Monday, February 21, 2011

F1D - How One Gets Built

F1D - How One Gets Built! By Jim Longstreth, edited by Andrew Tagliafico:

Do you love incredibly beautiful planes, have Faberge-egg level building skills, and are clinically insane?  F1D might be for you!  Check out the amazing shots of building 1 gram planes.

"For those not familiar with this type of indoor endurance model let me give a brief description here. The term 'F1d' refers to the FAI rule category. I don't have the rule book in front of me, but basically the models weigh in at minimum of 1 gram and a maximum of 2 grams. The wingspans are 65cm, or 25-1/2', long and a chord of 8' to 10'. The propellors are 20' to 24' inches in diameter. The flying surfaces and the propellor are covered with 'microfilm', which will be described later. The motor stick is a hollow tube of rolled balsa, and the model is braced with a superfine tungsten wire or kevlar fiber. Some competitors have developed spring mechanisms operated by the torque of the rubber band motors to effect variable pitch propellors!

World Championships are held every 2 years. Flights approaching 50 minutes are required to be competitive. The Kibbie Dome at the University of Idaho, in Moscow, Idaho, is one of the favored US flying sites and is pictured below. The balloons dotting the photo are used to steer the models at altitude in the event they are drifting into hazard. There are several models aloft in this picture, but due to their transparent covering and almost non-existent structure they are nearly invisible.?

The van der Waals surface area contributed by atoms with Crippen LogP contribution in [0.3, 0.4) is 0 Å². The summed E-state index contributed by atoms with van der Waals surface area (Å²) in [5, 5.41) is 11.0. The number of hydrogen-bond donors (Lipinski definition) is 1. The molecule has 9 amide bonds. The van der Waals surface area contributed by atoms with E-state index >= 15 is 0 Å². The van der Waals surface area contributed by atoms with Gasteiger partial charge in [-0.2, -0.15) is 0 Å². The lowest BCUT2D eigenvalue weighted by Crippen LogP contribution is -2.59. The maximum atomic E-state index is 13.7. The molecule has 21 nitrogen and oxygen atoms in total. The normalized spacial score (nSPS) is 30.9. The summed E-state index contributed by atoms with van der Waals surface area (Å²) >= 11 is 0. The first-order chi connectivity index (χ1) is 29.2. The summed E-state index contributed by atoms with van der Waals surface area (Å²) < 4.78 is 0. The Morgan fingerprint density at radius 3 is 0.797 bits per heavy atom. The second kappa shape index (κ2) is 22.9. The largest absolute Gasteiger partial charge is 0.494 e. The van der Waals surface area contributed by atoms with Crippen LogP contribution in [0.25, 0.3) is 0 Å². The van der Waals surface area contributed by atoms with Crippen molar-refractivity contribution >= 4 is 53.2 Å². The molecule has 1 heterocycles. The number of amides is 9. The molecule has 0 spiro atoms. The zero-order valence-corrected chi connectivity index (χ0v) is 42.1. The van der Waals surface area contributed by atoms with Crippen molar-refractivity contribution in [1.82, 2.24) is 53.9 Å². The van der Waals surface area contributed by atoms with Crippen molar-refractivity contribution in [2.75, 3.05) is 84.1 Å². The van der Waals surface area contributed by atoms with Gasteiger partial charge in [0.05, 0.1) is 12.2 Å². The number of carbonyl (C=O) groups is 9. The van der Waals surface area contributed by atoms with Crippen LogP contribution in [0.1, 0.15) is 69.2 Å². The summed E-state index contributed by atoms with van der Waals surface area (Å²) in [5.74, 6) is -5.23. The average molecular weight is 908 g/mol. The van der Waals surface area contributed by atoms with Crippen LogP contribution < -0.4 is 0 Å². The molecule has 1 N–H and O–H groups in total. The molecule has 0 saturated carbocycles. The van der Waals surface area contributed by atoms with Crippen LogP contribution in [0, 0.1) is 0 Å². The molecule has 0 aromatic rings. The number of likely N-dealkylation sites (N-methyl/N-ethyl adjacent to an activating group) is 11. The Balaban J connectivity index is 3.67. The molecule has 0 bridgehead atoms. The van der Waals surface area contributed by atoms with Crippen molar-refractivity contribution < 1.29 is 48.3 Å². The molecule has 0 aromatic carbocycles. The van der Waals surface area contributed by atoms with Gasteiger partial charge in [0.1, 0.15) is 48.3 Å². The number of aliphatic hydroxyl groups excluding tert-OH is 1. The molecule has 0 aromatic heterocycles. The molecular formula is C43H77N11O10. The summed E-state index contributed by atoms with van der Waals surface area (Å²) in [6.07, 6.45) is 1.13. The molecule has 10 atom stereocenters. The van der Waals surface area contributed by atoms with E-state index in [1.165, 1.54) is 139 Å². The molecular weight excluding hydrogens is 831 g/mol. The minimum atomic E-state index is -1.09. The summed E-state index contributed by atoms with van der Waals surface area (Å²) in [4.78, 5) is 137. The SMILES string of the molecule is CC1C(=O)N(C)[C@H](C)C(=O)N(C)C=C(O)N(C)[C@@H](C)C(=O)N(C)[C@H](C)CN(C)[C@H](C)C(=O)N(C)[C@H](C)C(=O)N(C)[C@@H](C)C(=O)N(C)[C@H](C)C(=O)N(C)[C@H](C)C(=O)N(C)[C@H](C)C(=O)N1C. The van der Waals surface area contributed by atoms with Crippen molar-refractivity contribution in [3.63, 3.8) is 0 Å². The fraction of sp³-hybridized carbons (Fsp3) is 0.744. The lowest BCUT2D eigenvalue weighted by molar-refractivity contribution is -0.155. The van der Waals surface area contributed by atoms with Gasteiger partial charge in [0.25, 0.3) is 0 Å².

1. Is there an F1D flying site in the SF bay region?

  2. I don't know of any, but since that's not an area I know much about I don't have the best information. The Concord Model Engineers have a monthly indoor fun fly where sometimes there's some penny planes. If you find anyplace let me know!